The Eaves of Heaven: A Life in Three Wars
The Philadelphia Inquirer hailed Andrew Phamâ��s debut, Catfish and Mandala: A Two-Wheeled Voyage Through the Landscape and Memory of Vietnam, for evoking â��the full sadness of the human condition . . . marve...more
This remarkable story is classified as memoir but I shelved it with novels as well because it reads like a novel. Either way it is finely crafted and thoroughly engaging. Writing in first-person as his father, Andrew tells the story of his father's life in Vietnam in chapters shifting back and forth in time, primarily between World War II and the American War. In the 1970s the family moved to America, where Andrew was raised....more
Why am I reading this book? I must’ve read hundreds of books about Vietnam, historical, political, cultural, literary. And this particular one isn’t even that great, or not as great as Pham’s last. Perhaps it’s because this time he’s writing his dad’s memoir and things get lost in translation. Surely his father recounted his memories in Vietnamese. And then for Pham to take those accounts and draft them into purple English pros...more
It goes back and forth between the years, so it never allows you to get tired of it. Not dry reading, reads like a good novel. It's a good engaging story. It has characters you care about, and want to know wha...more
All critics agreed that The Eaves of Heaven, written in short, eloquent vignettes that move back and forth in time, is one of the best memoirs of this period in Vietnam's history written from the Vietnamese point of view. Indeed, it offers a much-needed perspective in the United States, which often thinks of "Vietnam" as a painful episode in its own history rather than another nation's. But some reviewers, impressed by Pham's ability to write in his father's voice without sentimentality, went ev...more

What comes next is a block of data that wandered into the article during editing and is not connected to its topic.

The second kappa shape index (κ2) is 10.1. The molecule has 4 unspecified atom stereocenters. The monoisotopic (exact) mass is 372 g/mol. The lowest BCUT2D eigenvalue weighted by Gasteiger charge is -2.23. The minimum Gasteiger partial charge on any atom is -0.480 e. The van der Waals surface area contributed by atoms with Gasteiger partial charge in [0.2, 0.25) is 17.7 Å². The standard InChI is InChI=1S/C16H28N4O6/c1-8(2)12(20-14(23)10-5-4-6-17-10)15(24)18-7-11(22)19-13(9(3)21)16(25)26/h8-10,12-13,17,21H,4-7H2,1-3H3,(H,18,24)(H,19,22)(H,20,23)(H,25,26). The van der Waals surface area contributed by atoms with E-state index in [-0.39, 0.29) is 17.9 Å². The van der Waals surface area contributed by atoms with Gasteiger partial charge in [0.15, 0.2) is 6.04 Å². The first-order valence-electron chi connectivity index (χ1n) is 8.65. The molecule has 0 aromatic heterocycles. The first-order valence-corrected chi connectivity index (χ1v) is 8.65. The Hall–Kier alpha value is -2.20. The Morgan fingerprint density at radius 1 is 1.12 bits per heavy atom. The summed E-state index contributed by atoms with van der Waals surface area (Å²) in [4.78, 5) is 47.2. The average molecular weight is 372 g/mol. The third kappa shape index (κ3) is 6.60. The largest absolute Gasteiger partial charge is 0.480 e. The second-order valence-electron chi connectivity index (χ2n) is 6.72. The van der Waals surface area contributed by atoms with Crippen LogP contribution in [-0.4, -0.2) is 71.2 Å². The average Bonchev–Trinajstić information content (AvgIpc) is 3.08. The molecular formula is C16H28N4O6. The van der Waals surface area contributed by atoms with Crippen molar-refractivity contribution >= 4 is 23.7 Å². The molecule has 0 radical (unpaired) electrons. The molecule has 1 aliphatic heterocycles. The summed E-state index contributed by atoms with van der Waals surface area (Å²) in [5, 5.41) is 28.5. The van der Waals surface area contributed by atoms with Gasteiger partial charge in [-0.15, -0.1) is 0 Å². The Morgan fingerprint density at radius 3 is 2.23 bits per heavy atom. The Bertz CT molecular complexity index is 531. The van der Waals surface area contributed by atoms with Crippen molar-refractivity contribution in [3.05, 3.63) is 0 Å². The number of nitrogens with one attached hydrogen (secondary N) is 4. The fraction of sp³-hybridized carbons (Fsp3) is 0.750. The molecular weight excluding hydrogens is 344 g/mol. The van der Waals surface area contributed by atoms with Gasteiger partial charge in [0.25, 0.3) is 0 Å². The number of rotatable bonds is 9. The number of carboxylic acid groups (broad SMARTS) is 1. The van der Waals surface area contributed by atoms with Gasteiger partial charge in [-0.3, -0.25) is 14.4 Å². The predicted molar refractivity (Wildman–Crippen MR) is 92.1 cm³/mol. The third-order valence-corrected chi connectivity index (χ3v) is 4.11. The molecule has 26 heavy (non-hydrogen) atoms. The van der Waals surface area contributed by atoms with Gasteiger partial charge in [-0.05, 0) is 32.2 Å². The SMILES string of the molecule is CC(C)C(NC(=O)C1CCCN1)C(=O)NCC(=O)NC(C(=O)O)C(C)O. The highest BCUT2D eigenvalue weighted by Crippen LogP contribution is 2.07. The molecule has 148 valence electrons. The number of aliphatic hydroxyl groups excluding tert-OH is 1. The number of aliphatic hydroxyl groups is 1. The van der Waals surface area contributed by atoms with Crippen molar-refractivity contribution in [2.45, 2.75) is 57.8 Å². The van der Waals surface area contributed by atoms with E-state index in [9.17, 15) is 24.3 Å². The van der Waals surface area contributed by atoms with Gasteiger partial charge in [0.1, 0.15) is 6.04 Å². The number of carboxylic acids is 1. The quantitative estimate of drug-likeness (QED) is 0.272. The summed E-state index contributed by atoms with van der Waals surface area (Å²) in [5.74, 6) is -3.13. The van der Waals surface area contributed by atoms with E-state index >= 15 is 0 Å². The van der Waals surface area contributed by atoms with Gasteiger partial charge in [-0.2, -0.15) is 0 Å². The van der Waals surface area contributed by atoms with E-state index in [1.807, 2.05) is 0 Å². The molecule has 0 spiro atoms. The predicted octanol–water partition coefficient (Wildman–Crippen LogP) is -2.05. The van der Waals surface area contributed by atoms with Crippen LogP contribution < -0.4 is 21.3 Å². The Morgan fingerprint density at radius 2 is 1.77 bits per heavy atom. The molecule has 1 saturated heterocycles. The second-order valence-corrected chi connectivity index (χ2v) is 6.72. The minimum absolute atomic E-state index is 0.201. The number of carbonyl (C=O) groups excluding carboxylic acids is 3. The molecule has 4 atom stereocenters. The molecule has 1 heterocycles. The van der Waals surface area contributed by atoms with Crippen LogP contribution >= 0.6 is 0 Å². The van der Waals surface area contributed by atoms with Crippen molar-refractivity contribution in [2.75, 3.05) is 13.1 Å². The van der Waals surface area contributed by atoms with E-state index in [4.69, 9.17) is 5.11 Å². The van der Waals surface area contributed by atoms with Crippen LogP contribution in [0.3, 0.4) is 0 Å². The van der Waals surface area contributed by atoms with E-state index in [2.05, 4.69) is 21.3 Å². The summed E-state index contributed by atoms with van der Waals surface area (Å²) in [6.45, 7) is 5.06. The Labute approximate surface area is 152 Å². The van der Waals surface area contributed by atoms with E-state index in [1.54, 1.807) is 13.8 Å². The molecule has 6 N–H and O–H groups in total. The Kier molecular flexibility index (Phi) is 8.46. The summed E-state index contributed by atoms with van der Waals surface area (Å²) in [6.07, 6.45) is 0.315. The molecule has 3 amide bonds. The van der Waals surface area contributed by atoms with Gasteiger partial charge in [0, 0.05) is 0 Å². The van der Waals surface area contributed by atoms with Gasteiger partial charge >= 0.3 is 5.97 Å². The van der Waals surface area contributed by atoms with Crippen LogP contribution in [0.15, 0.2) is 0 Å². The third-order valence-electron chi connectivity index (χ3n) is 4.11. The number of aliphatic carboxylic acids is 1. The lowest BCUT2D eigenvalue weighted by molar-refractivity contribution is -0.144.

I can't say this story was optimistic--it was bracing certainly. It is about survival and the anguish of a people trying to shake the shackles of colonialism and t...more
The Eaves of Heaven is one of the best books I've ever read and Andrew X. Pham is a very talented writer. I will definitely pick...more
The book illustrates by following a family how wars inevitably divide people and force people onto sides of a conflict that they may not care about...more
Well written, well described and you should read this.
One of the most interesting parts to me was how it showed the Vietnam War as just another stage in a series of conflicts in Vietnam. (Oh, and it shows the US as being more interested in installing their chosen leader rather than allowing actual democratic elections. But I've read enough about the US's patronizing approach when it comes to democr...more
My only (very) minor quibble is that the language gets a bit too flowery at times, and some photos (if they exist) and an family tree would have added even more poignancy.
Combined with Catfish and Mandela, Andrew Pham has written two excellent and essential books from a Vietnamese per...more
In The Eaves of Heaven, the author is actually writing about his father, rather than himself. The language i...more
Note: Many of my fellow amateur reviewers complained about the lack of chronological flow in the chapters of this book. W...more